|Inspection report details
|CSIRO Minerals Resources
|Black Mountain, ACT
|Date/s of inspection:
|3-4 December 2020
An inspection was conducted as part of ARPANSA’s baseline inspection program to assess compliance with the Australian Radiation Protection and Nuclear Safety Act 1998 (the Act), the Australian Radiation Protection and Nuclear Safety Regulations 2018 (the Regulations), and conditions of source licence S0064.
The scope of the inspection included an assessment of Minerals Resources’ performance at Black Mountain against the Source Performance Objectives and Criteria (POCs). The inspection consisted of a review of records, interviews, and physical inspection of sources. This inspection focused on the management of disused radioactive materials in storage awaiting ultimate disposal.
CSIRO Minerals Resources (MR) are licensed to deal with a broad range of controlled material and apparatus largely for materials analysis and other resource-related research. The licence covers eight (8) locations around Australia. At the Black Mountain site in ACT, most of the inventory is legacy radioactive materials that are in storage and awaiting ultimate disposal.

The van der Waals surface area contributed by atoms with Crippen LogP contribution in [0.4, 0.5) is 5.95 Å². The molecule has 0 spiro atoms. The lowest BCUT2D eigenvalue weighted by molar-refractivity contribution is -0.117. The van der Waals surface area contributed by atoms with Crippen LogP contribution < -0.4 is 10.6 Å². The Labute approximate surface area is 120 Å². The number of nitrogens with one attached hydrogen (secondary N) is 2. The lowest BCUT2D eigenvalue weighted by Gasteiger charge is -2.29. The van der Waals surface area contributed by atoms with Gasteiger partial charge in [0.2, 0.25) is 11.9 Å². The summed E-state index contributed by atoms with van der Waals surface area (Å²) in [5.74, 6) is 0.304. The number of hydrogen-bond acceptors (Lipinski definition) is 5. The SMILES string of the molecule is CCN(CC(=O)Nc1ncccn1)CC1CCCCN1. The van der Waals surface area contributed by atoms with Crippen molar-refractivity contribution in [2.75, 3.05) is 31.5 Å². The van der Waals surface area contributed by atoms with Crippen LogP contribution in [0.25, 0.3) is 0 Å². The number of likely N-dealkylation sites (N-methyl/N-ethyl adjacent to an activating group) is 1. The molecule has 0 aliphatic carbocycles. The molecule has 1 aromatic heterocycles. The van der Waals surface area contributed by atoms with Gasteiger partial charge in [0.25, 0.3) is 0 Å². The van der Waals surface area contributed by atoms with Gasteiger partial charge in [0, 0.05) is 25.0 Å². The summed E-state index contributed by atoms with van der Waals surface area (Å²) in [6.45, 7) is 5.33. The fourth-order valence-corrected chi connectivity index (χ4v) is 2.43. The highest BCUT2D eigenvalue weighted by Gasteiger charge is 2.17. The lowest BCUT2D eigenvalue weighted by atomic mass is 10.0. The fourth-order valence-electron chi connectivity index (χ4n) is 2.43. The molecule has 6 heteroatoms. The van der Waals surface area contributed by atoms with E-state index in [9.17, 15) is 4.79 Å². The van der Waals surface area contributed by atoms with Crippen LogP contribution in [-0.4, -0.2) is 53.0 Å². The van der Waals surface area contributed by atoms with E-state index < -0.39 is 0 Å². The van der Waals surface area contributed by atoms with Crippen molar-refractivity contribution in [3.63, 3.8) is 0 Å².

The main codes and standards applicable to these sources are those that appear in section 59 of the Regulations plus:
- Australian/New Zealand Standard: Safety in laboratories part 4: ionizing radiations (AS/NZS 2243.4:2018)
- Radiation Protection Series C-6: Code for disposal of radioactive waste by the user (2018)
- Radiation Health Series 28: Code of practice for the safe use of sealed radioactive sources in borehole logging (1989)
The management of safety and security at the Black Mountain site was found to be strong. However, there appeared to be room for improvement with respect to the conduct of annual wipe testing, strengthening the training arrangements by developing a systematic approach to training, implementing a water management system for below ground structures that are at risk of flooding, and hosting familiarisation visitations at source storage locations for emergency services personnel.